What I’m Reading

First, a note on HOW I read

How I read has changed significantly since I got a Kindle. A majority of my reading used to be experienced via audiobook on my iPod, because I spend a lot of time walking. However, audiobooks take a long time, and I have a backlog. I now do most of my reading on my Kindle, generally on my commute to and from work, and on the walk I try during most lunch breaks. I fully expect that I will meet my untimely death this way, either hit by a bus or dropping down an open manhole [oh, sweet irony!] and I do not recommend this practice – though it does allow me to get a lot of reading done.

You’ll notice I tend to read a lot of books at once, which is not so much by choice as by short attention span. Some of those books, especially those of the paper variety, will remain on my “Currently reading” list for several years as I periodically pick them up, only to lose interest or misplace them.

On Supporting Your Local Indy Book Seller

While an e-reader has enormous advantages for me personally, one sad thing about switching is that I am supporting an enormous corporate monster that doesn’t pay its fair share of sales tax, instead of my local independent book stores. Indy book stores are under-appreciated treasures. I try to make a few purchases a year, at least, and I would ask you to do the same. In Philadelphia, I heartily recommend The Book Trader, on second street a half block north of Market, and Giovanni’s  Room at 12th and Pine Streets in the Gayborhood.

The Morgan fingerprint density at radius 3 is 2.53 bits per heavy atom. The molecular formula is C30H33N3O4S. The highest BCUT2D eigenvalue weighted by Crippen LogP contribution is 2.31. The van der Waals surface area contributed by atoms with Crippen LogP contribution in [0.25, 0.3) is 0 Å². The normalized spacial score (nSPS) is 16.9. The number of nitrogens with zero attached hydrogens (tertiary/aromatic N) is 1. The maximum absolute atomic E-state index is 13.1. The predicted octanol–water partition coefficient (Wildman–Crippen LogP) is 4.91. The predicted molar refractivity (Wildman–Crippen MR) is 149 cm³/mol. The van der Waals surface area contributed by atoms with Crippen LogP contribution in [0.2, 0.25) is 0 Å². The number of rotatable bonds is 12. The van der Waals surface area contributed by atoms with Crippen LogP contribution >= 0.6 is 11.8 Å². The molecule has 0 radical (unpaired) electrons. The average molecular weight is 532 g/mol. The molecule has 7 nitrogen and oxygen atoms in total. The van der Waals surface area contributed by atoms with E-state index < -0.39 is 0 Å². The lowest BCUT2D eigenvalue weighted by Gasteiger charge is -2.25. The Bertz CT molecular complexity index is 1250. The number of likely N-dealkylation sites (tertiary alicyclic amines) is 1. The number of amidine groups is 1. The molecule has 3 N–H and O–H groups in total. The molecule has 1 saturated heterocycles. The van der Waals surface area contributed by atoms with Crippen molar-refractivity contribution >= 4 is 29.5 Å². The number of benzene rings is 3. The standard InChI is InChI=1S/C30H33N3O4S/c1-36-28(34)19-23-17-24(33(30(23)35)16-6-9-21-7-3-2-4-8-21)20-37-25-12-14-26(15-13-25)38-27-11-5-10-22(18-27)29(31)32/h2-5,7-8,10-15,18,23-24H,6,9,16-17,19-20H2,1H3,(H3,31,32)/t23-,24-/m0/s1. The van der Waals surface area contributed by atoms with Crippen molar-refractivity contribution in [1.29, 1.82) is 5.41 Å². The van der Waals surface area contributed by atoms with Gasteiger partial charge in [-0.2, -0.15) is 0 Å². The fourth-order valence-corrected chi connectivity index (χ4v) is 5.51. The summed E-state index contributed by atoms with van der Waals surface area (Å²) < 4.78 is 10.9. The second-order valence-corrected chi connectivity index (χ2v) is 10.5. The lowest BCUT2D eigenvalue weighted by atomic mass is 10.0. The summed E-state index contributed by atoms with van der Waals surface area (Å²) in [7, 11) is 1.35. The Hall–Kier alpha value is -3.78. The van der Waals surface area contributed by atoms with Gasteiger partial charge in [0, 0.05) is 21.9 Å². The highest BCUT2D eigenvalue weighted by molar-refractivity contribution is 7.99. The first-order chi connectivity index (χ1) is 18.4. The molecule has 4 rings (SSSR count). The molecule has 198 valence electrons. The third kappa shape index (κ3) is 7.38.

Books I’m currently reading:

Stephen King, Doctor Sleep

Andrew Peters, Werecat: The Rearing

David M. Haendler, World Full of Outrage

Sir Arthur Conan Doyle, The Adventures of Sherlock Holmes

Sir James George Frazer, The Golden Bough (Been “reading” for about twenty years, and expect to be for twenty more)

Stephen King, Under the Dome

Orson Scott Card, Hart’s Hope


Books I’ve recently finished:

Naoki Higashi, The Reason I Jump

David Horowitz, Radical Son: A Generational Oddyssey

John Green, Looking for Alaska

Tom King, A Once Crowded Sky

Robert McKee, Story

Blake Snyder, Save the Cat

John Green, The Fault in Our Stars

Hugh Howey, Wool Omnibus

Stephen King, Needful Things

Julius DeAngelus, The Sabrosa

Margaret Atwood, The Year of the Flood

Jim Breslin, Elephant

Vladimir Nabokov, Lolita

Michael Chabon, The Amazing Adventures of Kavalier and Klay

Frank Herbert, Dune (re-read after about 15 years)

Christopher McDougall, Born to Run

Margaret Atwood, The Handmaid’s Tale

Neal Stephenson, Reamde

George R. R. Martin, A Dance With Dragons

George R. R. Martin, A Feast for Crows

James Curcio, Fallen Nation: Party at the World’s End

George R. R. Martin, A Storm of Swords (This book is so long I swear it makes my Kindle heavier)

David M Haendler, The Shattergrave Knights (a new fantasy novel by a personal friend!)

Neil Gaiman, American Gods

Howard Zinn, A People’s History of the United States, 1942-Present

George R. R. Martin, A Clash of Kings

H.P. Lovecraft, The Dream Quest of Unknown Kadath (I admit, I gave up before I got all the way through.)

William Gibson, Neuromancer

Suzanne Collins, The Hunger Games (finished the whole trilogy, in about three days)

Jared Diamond, Guns, Germs, and Steel

Stephen King, ‘Salem’s Lot

Stephen King, Danse Macabre

Christopher Ryan and Cathilda Jethá, Sex at Dawn (I HIGHLY recommend)

Chuck Palahniuk, Fight Club

Robert Jordan, The Eye of the World

Michael Chabon, The Mysteries of Pittsburgh

Mary ShelleyFrankenstein

Neil Stephenson, Cryptonomicon

Cormac McCarthy, No Country for Old Men

Neil Stephenson, The Diamond Age, A Young Girls’ Illustrated Primer

George R. R. Martin, A Game of Thrones

Stephen King, On Writing (reread)

Richard Morgan, Thirteen

Terry Brooks, The Sword of Shannara

Daniel Abraham, Gardner Dozois and George R. R. Martin, Hunter’s Run

Dan Brown, Angels and Demons

Chuck Palahniuk, Rant

Terry Goodkind, Wizard’s First Rule

Neil Stephenson, Anathem

Cormac McCarthy, The Road